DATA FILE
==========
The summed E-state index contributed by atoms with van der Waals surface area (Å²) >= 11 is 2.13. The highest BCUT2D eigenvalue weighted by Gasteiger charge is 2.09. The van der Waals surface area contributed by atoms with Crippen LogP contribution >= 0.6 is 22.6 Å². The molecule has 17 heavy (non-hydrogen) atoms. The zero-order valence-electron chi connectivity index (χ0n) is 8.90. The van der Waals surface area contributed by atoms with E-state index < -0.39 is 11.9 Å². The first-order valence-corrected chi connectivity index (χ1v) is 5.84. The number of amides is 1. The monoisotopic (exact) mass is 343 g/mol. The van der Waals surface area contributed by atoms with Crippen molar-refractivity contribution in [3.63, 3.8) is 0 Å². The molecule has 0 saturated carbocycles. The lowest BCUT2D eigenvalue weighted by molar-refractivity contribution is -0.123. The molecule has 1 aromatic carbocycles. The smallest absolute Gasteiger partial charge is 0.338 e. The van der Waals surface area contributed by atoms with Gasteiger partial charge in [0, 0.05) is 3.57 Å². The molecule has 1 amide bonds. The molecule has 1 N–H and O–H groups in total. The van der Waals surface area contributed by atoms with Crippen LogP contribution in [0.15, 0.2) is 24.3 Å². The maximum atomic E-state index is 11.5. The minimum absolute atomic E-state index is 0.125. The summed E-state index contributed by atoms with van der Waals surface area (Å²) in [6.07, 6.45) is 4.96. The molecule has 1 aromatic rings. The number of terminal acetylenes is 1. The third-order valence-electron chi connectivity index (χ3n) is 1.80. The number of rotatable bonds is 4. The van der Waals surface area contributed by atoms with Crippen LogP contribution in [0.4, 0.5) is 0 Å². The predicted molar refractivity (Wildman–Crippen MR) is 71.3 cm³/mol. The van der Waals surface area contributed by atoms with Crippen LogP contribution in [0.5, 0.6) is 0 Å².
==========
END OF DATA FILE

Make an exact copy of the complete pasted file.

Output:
The summed E-state index contributed by atoms with van der Waals surface area (Å²) >= 11 is 2.13. The highest BCUT2D eigenvalue weighted by Gasteiger charge is 2.09. The van der Waals surface area contributed by atoms with Crippen LogP contribution >= 0.6 is 22.6 Å². The molecule has 17 heavy (non-hydrogen) atoms. The zero-order valence-electron chi connectivity index (χ0n) is 8.90. The van der Waals surface area contributed by atoms with E-state index < -0.39 is 11.9 Å². The first-order valence-corrected chi connectivity index (χ1v) is 5.84. The number of amides is 1. The monoisotopic (exact) mass is 343 g/mol. The van der Waals surface area contributed by atoms with Crippen molar-refractivity contribution in [3.63, 3.8) is 0 Å². The molecule has 0 saturated carbocycles. The lowest BCUT2D eigenvalue weighted by molar-refractivity contribution is -0.123. The molecule has 1 aromatic carbocycles. The smallest absolute Gasteiger partial charge is 0.338 e. The van der Waals surface area contributed by atoms with Gasteiger partial charge in [0, 0.05) is 3.57 Å². The molecule has 1 amide bonds. The molecule has 1 N–H and O–H groups in total. The van der Waals surface area contributed by atoms with Crippen LogP contribution in [0.15, 0.2) is 24.3 Å². The maximum atomic E-state index is 11.5. The minimum absolute atomic E-state index is 0.125. The summed E-state index contributed by atoms with van der Waals surface area (Å²) in [6.07, 6.45) is 4.96. The molecule has 1 aromatic rings. The number of terminal acetylenes is 1. The third-order valence-electron chi connectivity index (χ3n) is 1.80. The number of rotatable bonds is 4. The van der Waals surface area contributed by atoms with Crippen LogP contribution in [0.4, 0.5) is 0 Å². The predicted molar refractivity (Wildman–Crippen MR) is 71.3 cm³/mol. The van der Waals surface area contributed by atoms with Crippen LogP contribution in [0.5, 0.6) is 0 Å².